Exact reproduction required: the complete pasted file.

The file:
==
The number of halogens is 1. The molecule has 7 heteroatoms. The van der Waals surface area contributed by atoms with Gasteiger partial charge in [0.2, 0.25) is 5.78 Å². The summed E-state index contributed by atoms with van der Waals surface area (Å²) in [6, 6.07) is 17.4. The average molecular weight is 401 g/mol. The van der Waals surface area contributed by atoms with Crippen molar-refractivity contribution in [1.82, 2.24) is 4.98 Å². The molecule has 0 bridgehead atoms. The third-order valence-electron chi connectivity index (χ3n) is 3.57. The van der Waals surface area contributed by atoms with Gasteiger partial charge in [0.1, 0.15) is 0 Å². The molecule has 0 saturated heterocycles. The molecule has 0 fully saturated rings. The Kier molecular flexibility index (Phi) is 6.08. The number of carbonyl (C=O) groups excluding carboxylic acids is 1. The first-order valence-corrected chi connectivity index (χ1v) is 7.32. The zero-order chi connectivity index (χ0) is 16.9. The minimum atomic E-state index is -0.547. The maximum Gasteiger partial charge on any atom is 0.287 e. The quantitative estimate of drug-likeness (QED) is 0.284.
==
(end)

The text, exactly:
The number of halogens is 1. The molecule has 7 heteroatoms. The van der Waals surface area contributed by atoms with Gasteiger partial charge in [0.2, 0.25) is 5.78 Å². The summed E-state index contributed by atoms with van der Waals surface area (Å²) in [6, 6.07) is 17.4. The average molecular weight is 401 g/mol. The van der Waals surface area contributed by atoms with Crippen molar-refractivity contribution in [1.82, 2.24) is 4.98 Å². The molecule has 0 bridgehead atoms. The third-order valence-electron chi connectivity index (χ3n) is 3.57. The van der Waals surface area contributed by atoms with Gasteiger partial charge in [0.1, 0.15) is 0 Å². The molecule has 0 saturated heterocycles. The molecule has 0 fully saturated rings. The Kier molecular flexibility index (Phi) is 6.08. The number of carbonyl (C=O) groups excluding carboxylic acids is 1. The first-order valence-corrected chi connectivity index (χ1v) is 7.32. The zero-order chi connectivity index (χ0) is 16.9. The minimum atomic E-state index is -0.547. The maximum Gasteiger partial charge on any atom is 0.287 e. The quantitative estimate of drug-likeness (QED) is 0.284.